• Halving cycles: Every 210,000 blocks, Bitcoin halves the amount of Bitcoins minted as mining rewards. As supply grows at a slower pace, Bitcoin’s price often increases in the months following the halving.
  • Industry events: For example, the collapse of Terra Luna, which led to the collapse of Three Arrows Capital and Celsius, crashed the crypto market. Forced selling and fear took down BTC, ETH, and other high-flying cryptocurrencies. Bitcoin news often move the market.
  • Leverage events: For instance, a selloff dropped BTC’s price by nearly 8% in an instant. The suspected cause: deaveraging. CoinGlass data showed $500 million in leveraged long BTC positions liquidated in a single day.
  • Government actions: When the news broke that the SEC sued Binance, BTC fell nearly 6%. In contrast, it rallied more than 7% after a US Court of Appeals issued a favorable ruling for Grayscale and its Bitcoin trust.
  • Financial events: The 2012-2013 Cypriot financial crisis contributed to one of Bitcoin’s most explosive bull runs, pushing BTC into triple digits for the first time as Cypriots looked for an alternative to banks.

 

Chart showing Bitcoin up above $100 for the first time.
Source: TradingView

What Does Bitcoin Going Up Mean for Investors?


In the short term, Bitcoin’s increase may not mean much at all. Since reaching its recent highs, BTC has already retraced over $6,000, dropping from its record high of over $72,000 to over $65,000.

Ignoring short-term fluctuations, which can be much larger than we’re accustomed to with traditional assets, one Bitcoin will buy 0.67% more than it did one month ago.

bitcoin price chart one month

Bitcoin’s upward trend, combined with increased awareness and demand from ETFs, could bode well for long-term prices. What was once a fringe asset or even labeled as a way to finance illegal activities is slowly going mainstream. ETF inflows in the first three days of trading approached $1 billion, showing strong interest in investing in BTC.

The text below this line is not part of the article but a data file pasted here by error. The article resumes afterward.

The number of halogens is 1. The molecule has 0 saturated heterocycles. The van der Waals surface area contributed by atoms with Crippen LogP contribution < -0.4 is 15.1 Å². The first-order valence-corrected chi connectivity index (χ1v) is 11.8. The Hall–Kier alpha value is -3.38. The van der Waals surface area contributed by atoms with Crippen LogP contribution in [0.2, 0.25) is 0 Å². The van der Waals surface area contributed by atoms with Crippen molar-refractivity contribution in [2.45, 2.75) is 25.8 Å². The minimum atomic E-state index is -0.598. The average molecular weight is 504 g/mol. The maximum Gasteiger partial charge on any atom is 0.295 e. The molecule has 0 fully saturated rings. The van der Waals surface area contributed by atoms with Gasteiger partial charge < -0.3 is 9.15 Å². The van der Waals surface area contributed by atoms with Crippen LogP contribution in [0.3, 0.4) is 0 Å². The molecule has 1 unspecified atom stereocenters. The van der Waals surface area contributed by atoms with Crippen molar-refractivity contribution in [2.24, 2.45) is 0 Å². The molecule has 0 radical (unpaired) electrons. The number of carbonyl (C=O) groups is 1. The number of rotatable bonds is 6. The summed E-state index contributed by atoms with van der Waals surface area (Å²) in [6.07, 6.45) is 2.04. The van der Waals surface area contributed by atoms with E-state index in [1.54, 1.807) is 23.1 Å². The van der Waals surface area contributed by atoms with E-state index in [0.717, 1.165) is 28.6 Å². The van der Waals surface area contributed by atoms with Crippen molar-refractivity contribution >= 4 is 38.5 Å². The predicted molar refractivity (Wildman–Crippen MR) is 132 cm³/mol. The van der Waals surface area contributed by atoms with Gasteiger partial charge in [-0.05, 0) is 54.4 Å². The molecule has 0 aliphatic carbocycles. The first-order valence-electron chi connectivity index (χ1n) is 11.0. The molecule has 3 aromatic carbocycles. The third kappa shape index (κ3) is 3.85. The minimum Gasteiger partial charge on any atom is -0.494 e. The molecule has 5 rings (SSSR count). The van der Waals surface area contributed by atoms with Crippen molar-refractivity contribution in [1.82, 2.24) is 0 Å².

Increased demand for Bitcoin should fuel increases in value over the long term, but investors shouldn’t expect BTC’s price to go up in a straight line. Pullbacks are normal, and Bitcoin’s total market cap is still relatively small. The largest BTC ETF, Grayscale, has $26 billion in assets. By comparison, SPY, the largest stock-based ETF, boasts nearly $500 billion in assets under management.

Should I Sell My Bitcoin Now?


If you’re sitting on a healthy profit, you can consider selling some of your bitcoin to diversify or start a speculative position with new cryptocurrencies or altcoins. However, timing the market can be tricky, especially for volatile investments like BTC.

IntoTheBlock estimates that about 80% of BTC holders are in profit as of this writing versus just 7% waiting to recover from higher-priced buys. Logically, we should expect some selling pressure.

However, these paper profits aren’t the only consideration. Increased demand could push prices much higher for BTC, perhaps making it wiser to wait especially if crypto makes a full recovery.

Whether to buy or sell is always a personal choice based on your financial situation. If you don’t need to sell Bitcoin, consider the big picture first.

What Makes Bitcoin’s Price Go Up?


Several factors cause Bitcoin’s price to rise and fall, including:

  • Supply and demand
  • Market sentiment
  • Competition from other cryptocurrencies
  • Regulatory changes and news
  • Technological updates and network security
  • Macro-economic indicators
  • Institutional adoption and investment
  • Media coverage and public perception
  • Global economic events
  • Changes in the mining ecosystem

Let’s explore the three primary factors affecting the price of Bitcoin — supply and demand, market sentiment, and competition from other cryptocurrencies.

1. Supply and Demand

Supply and demand dynamics directly influence cryptocurrency prices. If demand exceeds supply, prices rise; conversely, if supply exceeds demand, prices fall. Bitcoin’s fixed limit of 21 million coins enhances its value as demand increases. But if investors withdraw due to perceived risks or economic factors, demand decreases, lowering prices.